Review of "The Way of Stretching"

By Anne Kent Rush
Little, Brown, 2005
Review by Christian Perring, Ph.D. on Sep 6th 2005
The Way of Stretching

As someone who is interested in the health benefits of yoga, but who at the same time is rather skeptical about some of the assumptions of Eastern medicines, I was hoping to like The Way of Stretching.  The back cover explains that it is aimed at those who seek the benefits of increased flexibility but are put off by yoga's esoteric terminology and unnatural-seeming positions.  However, it turned out to be a disappointment, avoiding some of the foreign words not the basic ideas, and substituting other funny positions for the more familiar ones, describing them rather vaguely, and using crudely drawn pictures to illustrate them. 

The book is introduced by three chapters on body stretching, mind stretching, and mind-body basics.  It combines ideas of Western science with Eastern belief, setting out the idea of the connection between mind and body, and the energy that keeps us living and moving (chi or prana).  ("Prana waves move in different patterns to permeate life at all levels, from rocks and plants to people and ideas.")  It aims to prepare the reader for exercises, with a theory of how stretching can be helpful.  The language is mostly simple and the ideas are easy to understand, even if they are not always plausible.

The second part of the book sets out the different exercises (charkas), in seven chapters corresponding to different parts of the body.  Each of these chapter explains the importance of that part of the body, and how it connects to the mind.  For example, it claims that all nerves in the body culminate in the feet, and thus that foot flexibility can relax nerves and send renewed energy all over the body.  There's no evidence made for these claims, and they are not confirmed by Western knowledge of biology, but such concerns are not addressed in the text. 

Each exercise is set out in simple steps, normally with one drawing to accompany it.  The explanations are not always clear.  For example, in the Squat Rest, a person squats with heels flat on the floor, and elbows or forearms on the insides of the knees.  Step 3 says "Gradually relax so that the position, rather than the muscle tension, is holding you in place."  Most people, especially most men, will find it very difficult to get their bottoms close to the floor as in the illustration, and relaxing will only result in falling over.  The book does not say how to avoid this.  Other exercises seem particularly strange.  For example, in Flapper Knees, the person stands with legs apart and moves the knees first away from each other and then toward each other until they touch, and then repeating.  I found that the exercise was mainly good for inducing laughter in others.  Similarly, with Inchworm, the person is meant to form an arch with feet on hands on the floor and mid section high in the air, and then walk the hands forward a few inches, and then the feet, repeating until having covered several yards.  This may be good exercise, but it scared my cat.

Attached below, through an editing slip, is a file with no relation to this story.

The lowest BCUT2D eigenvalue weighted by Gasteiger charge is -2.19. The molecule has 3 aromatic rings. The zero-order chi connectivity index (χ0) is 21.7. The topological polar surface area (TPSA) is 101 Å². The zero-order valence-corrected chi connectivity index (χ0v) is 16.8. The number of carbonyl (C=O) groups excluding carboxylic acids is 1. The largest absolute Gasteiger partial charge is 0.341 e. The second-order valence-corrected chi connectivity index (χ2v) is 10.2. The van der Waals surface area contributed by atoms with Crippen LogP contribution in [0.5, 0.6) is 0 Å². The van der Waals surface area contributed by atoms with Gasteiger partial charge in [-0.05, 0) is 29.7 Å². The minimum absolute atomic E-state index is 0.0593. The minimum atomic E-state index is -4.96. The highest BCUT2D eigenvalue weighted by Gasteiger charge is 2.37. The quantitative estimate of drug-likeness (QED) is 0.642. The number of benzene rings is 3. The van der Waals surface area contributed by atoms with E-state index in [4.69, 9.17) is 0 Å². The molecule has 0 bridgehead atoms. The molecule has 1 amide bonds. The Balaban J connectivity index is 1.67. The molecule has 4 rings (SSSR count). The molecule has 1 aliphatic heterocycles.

It is hard to follow yoga instructions at the best of times, and reading steps from a book is particularly hard when you are in the middle of a pose.  This book often leaves some important details unclear, such as where you are supposed to put your feet or how the whole motion works.  Books with series of photographs showing a pose are easier to follow than having a verbal description and a crude drawing.  Ideally, one would use the book in conjunction with classes from a yoga teacher, but even then, it isn't clear how much additional help the book would provide. 

Some people may prefer the little drawn sketches to photographs, because they might be less distracting than seeing a real person.  Furthermore, there are probably some poses here that some novices may find useful for getting started.  However, for those who are really intent on doing a whole program of stretching to improve their health, I would suggest finding a different book that provides more guidance about how to do the poses.



© 2005 Christian Perring. All rights reserved.


Christian Perring, Ph.D., is Chair of the Philosophy Department at Dowling College, Long Island, and editor of Metapsychology Online Review.  His main research is on philosophical issues in medicine, psychiatry and psychology.


Contact Us

Beacon Behavioral Health
1 Santa Maria Dr., Ste 300
Columbus, OH 43215


powered by centersite dot net